Alleyne Dance – A Night’s Game

It was fitting that the opening night of Alleyne Dance’s A Night’s Game featured a short presentation from the participants of a week-long workshop led by twin sisters Kristina and Sadé Alleyne. Titled Mobilise, this curtain raiser supplied us with important clues to the evening’s main event.

As I witnessed seamless transitions into and out of the floor and deep pliés in second position, my mind (and body) shifted back to two specific workshops I had signed up for in the past. Both were conducted by choreographers the Alleyne sisters have worked with. One, a workshop with Akram Kahn and one with Eduardo Torroja, who was representing Wim Vandekeybus’ Ultima Vez dance company in Dublin as part of the 25th Anniversary remount and subsequent tour of the company’s seminal work What The Body Does Not Remember.

Let me tell you, my body certainly does remember both workshops and if I delve too deeply it still smarts from the initial physical onslaught and painful aftermath. Yes, painful.

The Akram Kahn workshop’s duration was three hours. Akram was in Melbourne touring his solo, DESH, which translates as homeland in Bengali.

I was expecting the workshop to draw heavily on Akram’s formative Kathak dance training, which features both complex rhythmic structuring and numerous fast turns. I prepared myself for the drunken, unfocussed and unsteady balance, which inevitably ensues after too many revolutions, by eating very little in preparation.

Big mistake, as two of those three hours were solely spent moving in and out of that dreaded deep second, into an equally dreaded thigh-splitting deep lunge. No word of a lie. Akram decided to teach a big chunk of choreography from Gnosis, which featured a special guest in Japananese kodo drummer Yoshie Sunahata. In this particular sequence we had to emulate the beating of a large drum which stood on its side (hence the side lunge). I recall the warm up consisted of circling the wrists and progressively bending the knees and body, until we could achieve the desired height (or low). Inevitably our legs would start to unfurl until Kahn taunted us back down into submission. I remember having visions of my arms flying from my body, like rogue helicopter blades, they were waving so vigorously.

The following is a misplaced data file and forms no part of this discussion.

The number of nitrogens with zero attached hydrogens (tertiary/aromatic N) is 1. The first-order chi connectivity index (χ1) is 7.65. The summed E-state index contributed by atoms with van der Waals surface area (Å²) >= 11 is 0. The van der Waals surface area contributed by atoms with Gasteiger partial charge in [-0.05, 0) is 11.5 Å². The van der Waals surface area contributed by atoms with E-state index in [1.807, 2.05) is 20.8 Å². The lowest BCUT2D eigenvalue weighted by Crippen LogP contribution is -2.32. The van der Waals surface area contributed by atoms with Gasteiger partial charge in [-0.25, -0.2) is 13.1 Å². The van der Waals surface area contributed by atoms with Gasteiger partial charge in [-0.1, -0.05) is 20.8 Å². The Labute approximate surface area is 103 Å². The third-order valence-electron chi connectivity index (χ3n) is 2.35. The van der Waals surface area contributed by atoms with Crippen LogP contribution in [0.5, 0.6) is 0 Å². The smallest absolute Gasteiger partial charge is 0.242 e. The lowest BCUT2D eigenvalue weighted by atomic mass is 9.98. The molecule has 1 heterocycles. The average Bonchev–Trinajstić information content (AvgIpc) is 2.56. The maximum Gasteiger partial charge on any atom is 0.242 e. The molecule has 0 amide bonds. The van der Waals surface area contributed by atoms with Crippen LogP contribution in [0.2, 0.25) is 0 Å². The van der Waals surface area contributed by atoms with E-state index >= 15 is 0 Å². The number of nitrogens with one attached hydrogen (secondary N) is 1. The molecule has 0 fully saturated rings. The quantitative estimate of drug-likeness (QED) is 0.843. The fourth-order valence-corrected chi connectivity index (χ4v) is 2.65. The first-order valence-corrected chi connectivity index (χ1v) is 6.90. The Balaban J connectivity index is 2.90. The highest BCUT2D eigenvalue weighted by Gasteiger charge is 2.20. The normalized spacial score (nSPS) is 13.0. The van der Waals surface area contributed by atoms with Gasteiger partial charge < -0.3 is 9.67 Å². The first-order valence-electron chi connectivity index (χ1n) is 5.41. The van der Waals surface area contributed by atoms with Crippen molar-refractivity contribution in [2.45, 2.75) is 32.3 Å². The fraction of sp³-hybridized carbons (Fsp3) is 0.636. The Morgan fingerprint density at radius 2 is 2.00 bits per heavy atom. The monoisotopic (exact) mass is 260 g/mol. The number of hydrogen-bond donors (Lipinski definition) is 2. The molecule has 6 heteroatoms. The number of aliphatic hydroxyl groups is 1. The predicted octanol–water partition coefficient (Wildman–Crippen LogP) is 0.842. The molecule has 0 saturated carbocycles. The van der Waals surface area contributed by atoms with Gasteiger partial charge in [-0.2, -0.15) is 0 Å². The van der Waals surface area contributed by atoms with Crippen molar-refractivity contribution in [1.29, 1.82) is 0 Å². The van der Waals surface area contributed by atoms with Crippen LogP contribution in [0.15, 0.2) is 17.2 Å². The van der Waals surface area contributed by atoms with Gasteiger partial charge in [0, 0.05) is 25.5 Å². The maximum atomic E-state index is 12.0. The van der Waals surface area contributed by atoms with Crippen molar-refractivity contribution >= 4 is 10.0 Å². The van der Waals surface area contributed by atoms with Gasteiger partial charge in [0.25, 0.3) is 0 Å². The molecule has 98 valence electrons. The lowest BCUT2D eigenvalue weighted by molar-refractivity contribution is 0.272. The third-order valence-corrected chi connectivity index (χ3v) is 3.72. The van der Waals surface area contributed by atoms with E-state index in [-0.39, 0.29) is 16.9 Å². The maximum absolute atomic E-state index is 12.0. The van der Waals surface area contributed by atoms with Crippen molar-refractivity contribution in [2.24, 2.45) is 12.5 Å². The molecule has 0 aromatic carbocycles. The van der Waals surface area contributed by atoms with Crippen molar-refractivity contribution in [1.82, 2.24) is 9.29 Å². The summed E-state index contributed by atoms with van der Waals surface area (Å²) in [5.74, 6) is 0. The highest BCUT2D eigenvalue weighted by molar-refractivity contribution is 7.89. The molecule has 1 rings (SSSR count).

Fast forward two years and I am taking every workshop on offer whilst on a whirlwind trip to Dublin for their annual dance festival. This time it’s the Ultima Vez workshop in lead up to watching What The Body Does Not Remember.

I had participated in a workshop with Gavin Webber, the then AD of Dance North (and now The Farm) as part of the world Dance Alliance in Brisbane in 2008 and had assumed, because Webber had danced with Ultima Vez, that I was sufficiently prepared. But no, at the ripe age of forty-six I was the oldest participant paired up with the youngest at seventeen. He (my fledgling dance partner) had completed three dance classes in TOTAL and I was expected to take a run up and jump onto his shoulders while facing each other, before he hinged into the floor. He was game and I was terrified. I was also determined to get my money’s worth, so I demanded a spotter and went for it.

Again, my efforts were rewarded with a pain that severely hindered my ability to walk down stairs, tie my shoe laces and lift anything above my shoulders for the next two days.

It’s safe to state that I can imagine the physical fallout associated with the Alleyne extreme body experience.

Fast forward to the Alleyne sisters’ performance. To make those leaps onto chairs, into the air and onto each other look so effortless is no mean feat. To remember and play those complex rhythms on the body, alternately slapping the flesh with open palms, sliding the hands across linear expanses of skin, digging the heels into floor and clicking the fingers so deftly, deserved the standing ovation we didn’t give them that night. Maybe because the show felt a little too long with the generous preamble by the workshop performers, we could argue we were too exhausted to get to our feet. Maybe because there were a few false endings, which could have served as real ones, we refused to take a stand.

I suspect we didn’t rouse ourselves because after a while we become too complacent, saturated almost by the sheer physical virtuosity, which only ceased as the lights finally dimmed. I should’ve known better because the neurons are still pinging all over my body in empathy.

Highlights within the collage of movement dynamics meditating on the theme of incarceration include an extended solo of body twitches, the brief interludes of unison work and a repetitive kick-spring sequence taking the body from the back to a standing position to return to the floor. Salvatore Scollo’s uncluttered lighting states balanced out the busyness of the action on the tarkett. Dramaturgy was addressed by creating physical confines with pockets of light and was heightened in the last state by lowering the height of the stage with a sharp horizontal amber beam, set a metre above the dancers’ heads.

Brava Kristina and Sadé.